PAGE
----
A poem for these days:
I’ve been thinking about the way, when you walk
down a crowded aisle, people pull in their legs
to let you by. Or how strangers still say “bless you”
when someone sneezes, a leftover
from the Bubonic plague. “Don’t die,” we are saying.
And sometimes, when you spill lemons
from your grocery bag, someone else will help you
pick them up. Mostly, we don’t want to harm each other.
We want to be handed our cup of coffee hot,
and to say thank you to the person handing it. To smile
at them and for them to smile back. For the waitress
to call us honey when she sets down the bowl of clam chowder,
and for the driver in the red pick-up truck to let us pass.
We have so little of each other, now. So far
from tribe and fire. Only these brief moments of exchange.
What if they are the true dwelling of the holy, these
fleeting temples we make together when we say, “Here,
have my seat,” “Go ahead—you first,” “I like your hat.”
—"Small Kindnesses," Danusha Laméris
By the way, I'm Bruce Cole, Publisher of Edible San Francisco. Welcome to all the new subscribers this week! If you'd like to hop off anytime, simply unsubscribe. I appreciate you reading (and sharing) this newsletter.
Here we go.
P.S. we’ve got a new end quote 👇
You’ve Got Mail: If you haven’t read Andrew Genung’s This Family Meal newsletter yet, a sharp, witty, and sometimes eviscerating take on the restaurant industry, we highly suggest you subscribe right here. Here’s an amuse-bouche from this weeks edition:
"The Endorsement – SF’s Dominique Crenn is putting her name behind (and presumably cashing fat checks from) a lab-cultured meat company. Per Janelle Bitker in the Chronicle: “San Francisco fine dining destination Atelier Crenn will likely be the first three Michelin-starred restaurant to serve cultured chicken, meat created by growing animal cells in a lab without any need for slaughter. Chef and owner Dominique Crenn has inked a deal with Berkeley’s Upside Foods, the food tech company formerly known as Memphis Meats, that is one of the leaders in the global cultured meat industry. As part of the partnership, Crenn will develop recipes and consult on all things culinary for Upside Foods — and serve the company’s first product, chicken breast, once it gains regulatory approval.”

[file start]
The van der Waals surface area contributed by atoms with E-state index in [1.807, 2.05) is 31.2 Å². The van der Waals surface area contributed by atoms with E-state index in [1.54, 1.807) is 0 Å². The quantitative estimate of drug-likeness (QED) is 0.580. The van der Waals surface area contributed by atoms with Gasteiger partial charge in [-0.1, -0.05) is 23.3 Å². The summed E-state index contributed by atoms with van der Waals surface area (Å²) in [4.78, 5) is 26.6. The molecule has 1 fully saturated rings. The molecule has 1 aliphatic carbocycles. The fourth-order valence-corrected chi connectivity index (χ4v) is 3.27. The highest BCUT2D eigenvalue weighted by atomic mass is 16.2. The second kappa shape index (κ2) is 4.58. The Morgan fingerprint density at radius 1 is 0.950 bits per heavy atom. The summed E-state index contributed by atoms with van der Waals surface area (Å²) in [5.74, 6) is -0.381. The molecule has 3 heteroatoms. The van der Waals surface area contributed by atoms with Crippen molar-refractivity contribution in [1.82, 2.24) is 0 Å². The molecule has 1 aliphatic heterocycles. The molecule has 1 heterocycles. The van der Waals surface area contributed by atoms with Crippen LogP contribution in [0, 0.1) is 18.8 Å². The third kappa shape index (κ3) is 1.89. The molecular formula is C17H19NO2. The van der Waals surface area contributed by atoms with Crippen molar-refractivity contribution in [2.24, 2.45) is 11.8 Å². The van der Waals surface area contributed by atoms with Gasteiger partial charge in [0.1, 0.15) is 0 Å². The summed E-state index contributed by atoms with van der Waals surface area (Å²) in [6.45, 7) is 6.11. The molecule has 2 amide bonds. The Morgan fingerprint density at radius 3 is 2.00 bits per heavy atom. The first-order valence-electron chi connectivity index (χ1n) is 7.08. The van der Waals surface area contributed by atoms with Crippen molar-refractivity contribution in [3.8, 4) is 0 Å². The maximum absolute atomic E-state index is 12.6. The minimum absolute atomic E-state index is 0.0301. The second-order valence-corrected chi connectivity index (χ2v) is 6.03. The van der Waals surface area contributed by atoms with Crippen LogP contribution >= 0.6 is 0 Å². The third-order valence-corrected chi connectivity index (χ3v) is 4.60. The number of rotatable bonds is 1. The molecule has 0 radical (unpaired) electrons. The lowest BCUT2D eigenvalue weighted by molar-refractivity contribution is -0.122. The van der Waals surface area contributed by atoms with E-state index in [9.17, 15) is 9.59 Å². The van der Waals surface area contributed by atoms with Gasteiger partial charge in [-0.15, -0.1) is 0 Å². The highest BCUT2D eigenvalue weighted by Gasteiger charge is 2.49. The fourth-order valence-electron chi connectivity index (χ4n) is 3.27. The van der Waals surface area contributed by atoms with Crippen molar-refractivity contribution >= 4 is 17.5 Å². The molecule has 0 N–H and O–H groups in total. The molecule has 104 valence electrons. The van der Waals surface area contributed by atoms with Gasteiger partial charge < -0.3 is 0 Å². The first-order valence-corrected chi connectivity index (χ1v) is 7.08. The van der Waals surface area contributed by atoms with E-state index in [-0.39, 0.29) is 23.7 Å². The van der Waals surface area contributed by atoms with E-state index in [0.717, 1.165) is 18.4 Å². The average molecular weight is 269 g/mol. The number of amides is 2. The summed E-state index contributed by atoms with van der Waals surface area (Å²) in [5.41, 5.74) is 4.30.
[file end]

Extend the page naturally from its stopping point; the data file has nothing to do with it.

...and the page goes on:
Money quote: “When she took her first bite, Crenn said she thought, “This is it! This is the future of food,” she relayed in a statement.” SF Chronicle
🙄 🙄 🙄 🙄
Co-sign: “I’m not sure why we think chefs have so much wisdom about food systems/environment/farming etc. We elevate them due to talent in cooking & assume there is a depth of knowledge there about all things food-related.” Dawn Woodward on Twitter
Which Leads Us To: Where’s The Real Beef? In the latest issue, Rachel Levin looks into our assumption that locally produced grass-fed beef is not a factor in climate change. Levin interviewed UC Berkeley’s Paige Stanley, a PhD candidate in the Department of Environmental Science, Policy, and Management, who notes: “It’s known that regenerative grazing can provide ecological benefits. Healthy soils that filter and help retain water, for example, can help maintain some level of productivity during extreme dry periods. But, when it comes to its’ impact on climate change the outcomes of a wider shift to regenerative production haven’t really been explored…there is not yet a lot of data west of the Mississippi.” Edible SF
Ok, Meat Me Halfway: Leader of the Reducetarian movement (those who are committed to eating less meat and dairy and fewer eggs), Brian Katema’s new documentary on why it’s so hard to convince people to eat less meat. Includes a Marion Nestle cameo: “Well I think you can eat a perfectly adequate diet and never eat meat at all. I don’t see anything wrong with that.” Watch the trailer.
Thar She Blows: Eating the whale, a personal history of meat. Harpers
Where There’s Smoke: Dairy cows are producing less milk due to smoke from west coast wildfires. The Counter
The Biophysicist Transforming Asparagus Into Medical Implants: Yep, you read that right. Inspired by the musical/film Little Shop of Horrors, biophysicist Andrew Pelling is looking to vegetables for answers in how to reconstruct damaged or diseased human tissues. Atlas Obscura
Nonalcoholic Wine: In case you’re wondering, would you even call it “wine” after the alcohol is removed? The Kitchn
Listen: Shanna Farrell on her new book, A Good Drink: In Pursuit of Sustainable Spirits, which looks into the work of farmers, distillers, and bartenders who are seeking to reduce the environmental footprint of alcoholic beverages. KPFA
🎧 August Dinner Jams Playlist: ICYMI, this month’s list starts off with a hauntingly beautiful song from South Asian singer Arooj Aftab, plus new tunes from LP, Chicano Batman, Chet Faker, Yas, and Nas (with Lauryn Hill), and a throwback groove with Jurrasic 5, Erykah Badu, Outkast, The Roots, and more.
That’s all for this week.
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We’re outta here. Be well and take care,
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"Humans — despite their artistic pretensions, their sophistication, and their many accomplishments — owe their existence to a six-inch layer of topsoil and the fact that it rains.” Anonymous